Efforts to silence, penalize or unjustly terminate health workers simply for wearing their own makeshift PPE can have catastrophic consequences for trusted institutions, their staff and the communities they serve. Not only does this type of retribution remove healthy physicians from the frontlines, it encourages others to work in unsafe conditions, increasing their likelihood of getting sick.

“As we combat this pandemic, emergency physicians and other health care workers on the front lines must be appropriately armored for the battle ahead. We need every qualified physician and health care provider we have available and healthy. We are in unchartered waters, and health care workers are doing the best they can to protect ourselves and our communities. Now is not the time to be blindly adhering to outdated or irrelevant policies—lives are on the line,” said Dr. Jaquis.

PPE guidelines from the Centers for Disease Control and Prevention (CDC) continue to change as conditions evolve. While they should be followed, these guidelines should be considered the bare minimum for allowable protective gear. ACEP is calling on the Trump Administration to use its authority to allow emergency workers to wear their own personal protective equipment (PPE), especially when protection is otherwise unavailable from the hospital.

Each day thousands of emergency physicians work under unthinkable conditions as they bravely battle the public health crisis of our lifetime. We must do everything we can to protect those on the frontline and ensure they have the resources and support they need.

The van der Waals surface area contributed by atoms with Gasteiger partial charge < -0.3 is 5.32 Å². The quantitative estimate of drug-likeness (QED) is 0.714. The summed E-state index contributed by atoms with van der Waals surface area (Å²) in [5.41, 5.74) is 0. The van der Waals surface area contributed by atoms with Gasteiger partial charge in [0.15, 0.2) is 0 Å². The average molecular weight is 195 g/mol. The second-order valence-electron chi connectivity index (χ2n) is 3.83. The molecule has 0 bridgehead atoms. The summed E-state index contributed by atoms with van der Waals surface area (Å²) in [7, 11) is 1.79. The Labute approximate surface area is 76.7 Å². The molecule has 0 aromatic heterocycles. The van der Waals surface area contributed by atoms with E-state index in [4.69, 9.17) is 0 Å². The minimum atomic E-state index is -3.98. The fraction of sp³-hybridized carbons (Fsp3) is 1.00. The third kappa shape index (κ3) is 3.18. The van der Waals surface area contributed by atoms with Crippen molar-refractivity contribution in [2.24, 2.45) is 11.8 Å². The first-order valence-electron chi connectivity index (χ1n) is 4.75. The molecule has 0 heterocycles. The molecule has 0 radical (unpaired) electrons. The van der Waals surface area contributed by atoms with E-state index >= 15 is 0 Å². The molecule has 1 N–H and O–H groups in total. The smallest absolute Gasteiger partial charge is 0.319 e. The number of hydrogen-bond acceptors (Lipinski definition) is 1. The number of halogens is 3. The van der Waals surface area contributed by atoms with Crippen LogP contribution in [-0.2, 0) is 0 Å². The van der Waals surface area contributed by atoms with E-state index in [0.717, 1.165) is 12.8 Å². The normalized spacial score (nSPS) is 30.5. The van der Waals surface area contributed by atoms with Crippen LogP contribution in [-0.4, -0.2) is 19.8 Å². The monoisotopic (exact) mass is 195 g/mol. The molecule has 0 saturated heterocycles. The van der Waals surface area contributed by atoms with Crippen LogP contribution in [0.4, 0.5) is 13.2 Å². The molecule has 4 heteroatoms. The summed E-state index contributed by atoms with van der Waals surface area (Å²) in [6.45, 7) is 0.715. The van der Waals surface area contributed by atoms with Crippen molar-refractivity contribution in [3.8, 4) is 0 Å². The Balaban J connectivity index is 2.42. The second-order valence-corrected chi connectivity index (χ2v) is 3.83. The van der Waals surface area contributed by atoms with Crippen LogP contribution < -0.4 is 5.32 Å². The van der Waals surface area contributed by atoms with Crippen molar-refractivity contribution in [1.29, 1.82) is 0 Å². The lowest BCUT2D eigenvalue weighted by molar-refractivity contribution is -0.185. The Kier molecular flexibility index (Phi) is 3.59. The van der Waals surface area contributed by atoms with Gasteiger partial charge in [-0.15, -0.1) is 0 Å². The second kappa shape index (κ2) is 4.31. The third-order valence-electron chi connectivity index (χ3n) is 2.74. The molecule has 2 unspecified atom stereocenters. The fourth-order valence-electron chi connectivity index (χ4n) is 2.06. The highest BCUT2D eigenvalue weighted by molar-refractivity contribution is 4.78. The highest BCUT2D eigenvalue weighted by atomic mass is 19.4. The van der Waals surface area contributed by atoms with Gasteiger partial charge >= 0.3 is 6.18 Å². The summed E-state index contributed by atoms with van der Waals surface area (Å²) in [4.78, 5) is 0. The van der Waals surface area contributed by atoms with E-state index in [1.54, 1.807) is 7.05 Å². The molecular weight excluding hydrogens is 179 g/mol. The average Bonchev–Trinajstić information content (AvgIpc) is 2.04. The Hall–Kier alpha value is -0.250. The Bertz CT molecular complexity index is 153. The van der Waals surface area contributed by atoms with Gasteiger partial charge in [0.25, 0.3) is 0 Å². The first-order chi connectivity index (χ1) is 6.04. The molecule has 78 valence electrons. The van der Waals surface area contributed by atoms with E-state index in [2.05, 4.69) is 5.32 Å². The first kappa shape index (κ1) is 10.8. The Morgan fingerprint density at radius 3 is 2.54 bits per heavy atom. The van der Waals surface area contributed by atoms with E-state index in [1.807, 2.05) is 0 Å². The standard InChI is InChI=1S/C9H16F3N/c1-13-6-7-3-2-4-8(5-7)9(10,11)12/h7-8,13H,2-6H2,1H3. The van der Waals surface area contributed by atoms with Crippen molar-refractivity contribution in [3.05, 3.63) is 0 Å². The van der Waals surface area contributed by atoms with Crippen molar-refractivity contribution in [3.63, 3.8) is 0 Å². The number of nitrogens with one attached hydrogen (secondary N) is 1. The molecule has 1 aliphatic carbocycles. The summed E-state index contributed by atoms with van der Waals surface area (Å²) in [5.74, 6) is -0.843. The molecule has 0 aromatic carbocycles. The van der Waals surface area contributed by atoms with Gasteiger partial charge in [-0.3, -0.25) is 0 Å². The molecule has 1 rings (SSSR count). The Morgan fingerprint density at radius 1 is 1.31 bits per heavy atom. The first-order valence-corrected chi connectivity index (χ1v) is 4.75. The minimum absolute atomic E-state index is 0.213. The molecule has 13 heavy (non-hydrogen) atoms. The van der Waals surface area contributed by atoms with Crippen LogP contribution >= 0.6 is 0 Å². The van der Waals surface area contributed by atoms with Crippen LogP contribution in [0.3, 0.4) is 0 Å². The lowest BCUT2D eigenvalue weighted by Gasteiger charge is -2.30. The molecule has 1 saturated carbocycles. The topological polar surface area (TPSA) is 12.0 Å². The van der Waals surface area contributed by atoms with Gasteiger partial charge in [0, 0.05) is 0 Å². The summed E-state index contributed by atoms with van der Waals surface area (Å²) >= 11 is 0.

The American College of Emergency Physicians (ACEP) is the national medical society representing emergency medicine. Through continuing education, research, public education and advocacy, ACEP advances emergency care on behalf of its 40,000 emergency physician members, and the more than 150 million Americans they treat on an annual basis.

Your RV could help families of health care workers on the front lines against coronavirus

From USA Today:

A spontaneous idea by a Dallas-area woman for keeping her doctor husband quarantined from the rest of the family when he is off duty during the coronavirus crisis has blossomed into ad hoc, national volunteer service to match medical personnel with people willing to donate an RV or camper.

The idea, launched a week ago, is simple: Provide a cheap way for medical personnel to remain near their families without risking infecting them.

Regulations slow urgent hiring of doctors and nurses amid coronavirus outbreak, staffing firms say

From CNBC:

  • Medical staffing firms are racing to help meet the demand for doctors and nurses in states with the worst coronavirus outbreaks.
  • What they need most in order to build up medical staff quickly is for states to ease licensing regulations, they said.
  • Thirty states have temporarily eased requirements, allowing doctors and nurses already credentialed in other states to practice across state lines without having to apply for licenses.